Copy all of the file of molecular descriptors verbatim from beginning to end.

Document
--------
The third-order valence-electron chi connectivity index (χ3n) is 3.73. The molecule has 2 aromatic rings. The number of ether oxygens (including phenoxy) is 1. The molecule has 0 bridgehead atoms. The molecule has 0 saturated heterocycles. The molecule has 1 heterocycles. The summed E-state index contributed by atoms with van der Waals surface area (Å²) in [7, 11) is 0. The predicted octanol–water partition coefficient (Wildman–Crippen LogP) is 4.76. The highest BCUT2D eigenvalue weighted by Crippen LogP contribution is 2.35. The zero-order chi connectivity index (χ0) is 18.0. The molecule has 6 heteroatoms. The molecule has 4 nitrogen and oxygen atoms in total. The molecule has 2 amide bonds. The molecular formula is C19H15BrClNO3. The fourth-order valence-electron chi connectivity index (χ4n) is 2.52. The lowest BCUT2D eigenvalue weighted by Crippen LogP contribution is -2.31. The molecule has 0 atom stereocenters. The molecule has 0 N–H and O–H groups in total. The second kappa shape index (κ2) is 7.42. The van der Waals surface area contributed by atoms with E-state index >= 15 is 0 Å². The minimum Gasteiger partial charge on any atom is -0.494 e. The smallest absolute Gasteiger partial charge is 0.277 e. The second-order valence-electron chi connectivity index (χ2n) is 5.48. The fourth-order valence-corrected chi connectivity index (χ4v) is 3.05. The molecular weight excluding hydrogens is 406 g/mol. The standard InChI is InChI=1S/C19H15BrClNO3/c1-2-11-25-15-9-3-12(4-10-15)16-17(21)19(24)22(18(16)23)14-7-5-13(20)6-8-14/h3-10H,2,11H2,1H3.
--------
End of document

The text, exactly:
The third-order valence-electron chi connectivity index (χ3n) is 3.73. The molecule has 2 aromatic rings. The number of ether oxygens (including phenoxy) is 1. The molecule has 0 bridgehead atoms. The molecule has 0 saturated heterocycles. The molecule has 1 heterocycles. The summed E-state index contributed by atoms with van der Waals surface area (Å²) in [7, 11) is 0. The predicted octanol–water partition coefficient (Wildman–Crippen LogP) is 4.76. The highest BCUT2D eigenvalue weighted by Crippen LogP contribution is 2.35. The zero-order chi connectivity index (χ0) is 18.0. The molecule has 6 heteroatoms. The molecule has 4 nitrogen and oxygen atoms in total. The molecule has 2 amide bonds. The molecular formula is C19H15BrClNO3. The fourth-order valence-electron chi connectivity index (χ4n) is 2.52. The lowest BCUT2D eigenvalue weighted by Crippen LogP contribution is -2.31. The molecule has 0 atom stereocenters. The molecule has 0 N–H and O–H groups in total. The second kappa shape index (κ2) is 7.42. The van der Waals surface area contributed by atoms with E-state index >= 15 is 0 Å². The minimum Gasteiger partial charge on any atom is -0.494 e. The smallest absolute Gasteiger partial charge is 0.277 e. The second-order valence-electron chi connectivity index (χ2n) is 5.48. The fourth-order valence-corrected chi connectivity index (χ4v) is 3.05. The molecular weight excluding hydrogens is 406 g/mol. The standard InChI is InChI=1S/C19H15BrClNO3/c1-2-11-25-15-9-3-12(4-10-15)16-17(21)19(24)22(18(16)23)14-7-5-13(20)6-8-14/h3-10H,2,11H2,1H3.